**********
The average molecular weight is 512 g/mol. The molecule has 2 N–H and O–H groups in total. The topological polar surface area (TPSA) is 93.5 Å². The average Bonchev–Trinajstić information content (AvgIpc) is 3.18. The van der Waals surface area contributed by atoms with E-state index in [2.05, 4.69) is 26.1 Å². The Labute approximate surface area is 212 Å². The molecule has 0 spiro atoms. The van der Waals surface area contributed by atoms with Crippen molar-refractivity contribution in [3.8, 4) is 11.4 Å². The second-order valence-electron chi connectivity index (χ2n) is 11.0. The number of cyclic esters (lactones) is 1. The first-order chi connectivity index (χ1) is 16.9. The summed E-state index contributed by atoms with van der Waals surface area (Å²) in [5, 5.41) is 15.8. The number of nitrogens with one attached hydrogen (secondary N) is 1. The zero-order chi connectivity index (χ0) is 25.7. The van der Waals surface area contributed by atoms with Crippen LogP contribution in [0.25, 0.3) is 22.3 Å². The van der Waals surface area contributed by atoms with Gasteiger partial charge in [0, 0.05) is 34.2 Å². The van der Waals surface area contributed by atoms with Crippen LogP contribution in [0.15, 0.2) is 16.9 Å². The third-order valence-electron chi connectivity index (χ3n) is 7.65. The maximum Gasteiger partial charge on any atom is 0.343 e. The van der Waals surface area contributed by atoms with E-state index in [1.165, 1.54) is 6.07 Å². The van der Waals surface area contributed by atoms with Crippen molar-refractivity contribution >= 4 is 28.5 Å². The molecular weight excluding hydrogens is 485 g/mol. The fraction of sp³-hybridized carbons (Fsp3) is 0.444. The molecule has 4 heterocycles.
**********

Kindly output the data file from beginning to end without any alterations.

The average molecular weight is 512 g/mol. The molecule has 2 N–H and O–H groups in total. The topological polar surface area (TPSA) is 93.5 Å². The average Bonchev–Trinajstić information content (AvgIpc) is 3.18. The van der Waals surface area contributed by atoms with E-state index in [2.05, 4.69) is 26.1 Å². The Labute approximate surface area is 212 Å². The molecule has 0 spiro atoms. The van der Waals surface area contributed by atoms with Crippen molar-refractivity contribution in [3.8, 4) is 11.4 Å². The second-order valence-electron chi connectivity index (χ2n) is 11.0. The number of cyclic esters (lactones) is 1. The first-order chi connectivity index (χ1) is 16.9. The summed E-state index contributed by atoms with van der Waals surface area (Å²) in [5, 5.41) is 15.8. The number of nitrogens with one attached hydrogen (secondary N) is 1. The zero-order chi connectivity index (χ0) is 25.7. The van der Waals surface area contributed by atoms with Crippen LogP contribution in [0.25, 0.3) is 22.3 Å². The van der Waals surface area contributed by atoms with Gasteiger partial charge in [0, 0.05) is 34.2 Å². The van der Waals surface area contributed by atoms with Crippen LogP contribution in [0.15, 0.2) is 16.9 Å². The third-order valence-electron chi connectivity index (χ3n) is 7.65. The maximum Gasteiger partial charge on any atom is 0.343 e. The van der Waals surface area contributed by atoms with E-state index in [1.165, 1.54) is 6.07 Å². The van der Waals surface area contributed by atoms with Crippen molar-refractivity contribution >= 4 is 28.5 Å². The molecular weight excluding hydrogens is 485 g/mol. The fraction of sp³-hybridized carbons (Fsp3) is 0.444. The molecule has 4 heterocycles.